Port Washington is a town that is rich in sailing history. The first Star boat was sailed in Manhasset Bay; America's Cup sailors and designers learned to love the water and hone their skills here; and we have three significant regattas each year - The Leukemia Cup, The Knickerbocker Cup and The Fall Series. What many don't realize is that we are continuing this tradition with our juniors of today. Two young people who are distinguishing themselves with their sailing skills are Matt Himler and Laura Browning. Matt, who lives in Manhasset, has just won the prestigious Clinton M. Bell Trophy, given for achieving the highest percentage of racing perfection in the 420, Laser or Radial Laser Class. The Junior Sailing Association of Long Island Sound presented the trophy to Matt (in absentia as he was away at school) during their Perennial Awards ceremonies held on Feb. 9 at the Beach Point YC in Mamaroneck, New York. Matt, who sails for Manhasset Bay YC, had a very good sailing season during 2001. He won the Commodore's Cup (the most outstanding sailor in the Manhasset Bay Junior YC), which he also won the year before. And he won the Commodore Charles F. Chapman Trophy, which is awarded annually to the member of the MBJYC with the most distinguished achievement in events outside J. S. A. competition. He has won this trophy in the two previous years - 1999 and 2000. Matt is certainly building an extensive sailing resume.
Laura Browning, who resides in Plandome, is an active junior sailor here on our bay. She also happens to be one of the hardy sailors who frostbite through the cold winter months. Readers are familiar with the weekly reports of the top winners from the Sunday afternoon competition. What readers may not know is how tough this competition is. Frostbiting attracts the top sailors because it is the only venue that allows a sailor to continue sailing year-round unless one travels to distant waters for warm-weather sailing. Thus the teams of dinghy sailors gathering on the starting line on any given Sunday are some of the best in the area. Given this background, it is exciting that Laura Browning, who is still a junior sailor, came in third overall for the day last Sunday, March 3. Laura's mother, Stephanie Baas, who is a terrific sailor and who was also sailing her IC dinghy last Sunday, said proudly "she was hot" Laura is not new to receiving awards for her sailing achievements. Last summer, she won the Manhasset Bay Junior YC Helmle Trophy, awarded to the member of the MBJYC who displays the best seamanship. In September, Laura, after reading about the "Next Step" program in conjunction with the Rolex Women's Keelboat Championship in this column, submitted an essay and was invited to join 25 junior women sailors in Annapolis, MD, for a weekend of sailing. As part of the "Next Step" program, which is a mentoring program for young women, aged 13-19 years old, Laura spent two days before the beginning of the regatta in a fast-paced program to learn new things about racing and rub elbows with the heroines in their sport. Congratulations to both Matt Himler and Laura Browning. We can look forward to hearing more about these talented juniors who have made sailing a part of their life, and in doing so, have made an impact on our sailing community.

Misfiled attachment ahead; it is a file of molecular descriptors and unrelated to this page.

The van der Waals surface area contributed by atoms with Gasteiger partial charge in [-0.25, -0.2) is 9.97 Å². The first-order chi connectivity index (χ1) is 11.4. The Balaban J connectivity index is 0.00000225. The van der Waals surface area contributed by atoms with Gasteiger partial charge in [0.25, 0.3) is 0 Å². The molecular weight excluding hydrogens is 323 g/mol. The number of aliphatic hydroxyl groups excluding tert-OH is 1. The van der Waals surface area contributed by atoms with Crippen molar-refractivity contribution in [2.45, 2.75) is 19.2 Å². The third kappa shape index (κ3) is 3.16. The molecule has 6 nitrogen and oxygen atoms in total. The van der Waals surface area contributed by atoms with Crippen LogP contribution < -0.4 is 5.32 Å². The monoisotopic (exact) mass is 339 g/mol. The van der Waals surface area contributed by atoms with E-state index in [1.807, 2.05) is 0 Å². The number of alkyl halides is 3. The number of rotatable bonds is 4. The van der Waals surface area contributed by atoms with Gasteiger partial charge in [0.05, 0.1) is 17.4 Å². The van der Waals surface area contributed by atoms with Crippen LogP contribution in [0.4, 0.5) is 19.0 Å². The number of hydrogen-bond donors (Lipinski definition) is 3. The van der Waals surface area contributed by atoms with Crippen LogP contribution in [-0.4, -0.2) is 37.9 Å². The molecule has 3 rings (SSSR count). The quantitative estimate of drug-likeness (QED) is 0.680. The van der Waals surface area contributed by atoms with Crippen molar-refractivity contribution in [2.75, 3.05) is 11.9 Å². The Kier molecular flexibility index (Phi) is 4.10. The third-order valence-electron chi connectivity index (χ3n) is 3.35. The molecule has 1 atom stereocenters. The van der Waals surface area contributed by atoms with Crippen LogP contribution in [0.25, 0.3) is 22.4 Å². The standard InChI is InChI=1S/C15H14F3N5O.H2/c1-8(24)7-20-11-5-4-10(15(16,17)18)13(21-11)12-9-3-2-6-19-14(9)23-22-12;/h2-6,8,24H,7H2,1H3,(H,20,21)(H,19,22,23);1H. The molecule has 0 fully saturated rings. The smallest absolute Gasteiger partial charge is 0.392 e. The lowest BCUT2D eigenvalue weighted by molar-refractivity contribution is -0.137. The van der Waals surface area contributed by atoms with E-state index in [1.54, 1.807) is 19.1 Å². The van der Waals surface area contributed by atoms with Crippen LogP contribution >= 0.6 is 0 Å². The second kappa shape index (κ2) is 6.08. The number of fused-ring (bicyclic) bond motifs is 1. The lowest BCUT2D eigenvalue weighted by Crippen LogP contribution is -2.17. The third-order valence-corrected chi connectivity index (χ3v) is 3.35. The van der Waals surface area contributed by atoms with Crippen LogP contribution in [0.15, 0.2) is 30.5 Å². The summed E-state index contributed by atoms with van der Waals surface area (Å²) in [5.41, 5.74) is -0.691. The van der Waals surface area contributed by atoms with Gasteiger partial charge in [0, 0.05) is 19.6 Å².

Last Sunday, March 3, was a very special day for the frostbiters. They were treated to "on-the-water" coaching by Ralf Stietz, who is the director of Offshore Sailing for the U.S. Merchant Marine Academy and an experienced America's Cup sailor. He was part of the crew of Stars and Stripes when they won the Cup back from Australia in 1987; again with Team Dennis Conner in 1992 and 1995. In 2000, Ralf was with Paul Cayard on America One. So when the nine teams of frostbiters who came out for the afternoon to find Ralf willing to coach them on roll tacking techniques, and starting line tactics, they were delighted. For those unfamiliar with the term, roll-tacking means using the crew weight to assist the boat in turning through the wind (tacking), a concept that sounds simple, but requires practice, coordination, and team effort. When done in a small boat like the IC dinghy, effective roll-tacking can help a team make their boat tack faster in light wind conditions. Top winners for the day: 1. #536, Pedro Lorson/Mimi Berry, 2. Bob Kirtland/David Cornachio, and 3. Laura Browning/Brian Kutner.
In the April issue of Soundings, there is an article that may be of interest to local sailors. The U.S. Power Squadrons and the Coast Guard Auxiliary have collaborated on a new safe boating course, called America's Boating Course that is available on-line. It is recognized by the Coast Guard and approved by the National Association of State Boating Law Administrators; it also meets requirements for safe boating education certificates in most states. Aimed for those busy people who cannot attend a class, the course offers a CD-ROM (plus a 76-page manual) and Internet versions with a variety of information, from rules of the road and basic maintenance to selecting the right boat and safety tips. For more information, call 866-262-8222, or visit the website at www.americasboatingcourse.com.
On Saturday, March 23, at 4:30 p.m, ESPN2 will air Leg 4 of the Volvo Ocean Race. And in case you miss this program, ESPN2 will re-air the program on Friday, April 5 at 12:00 p.m.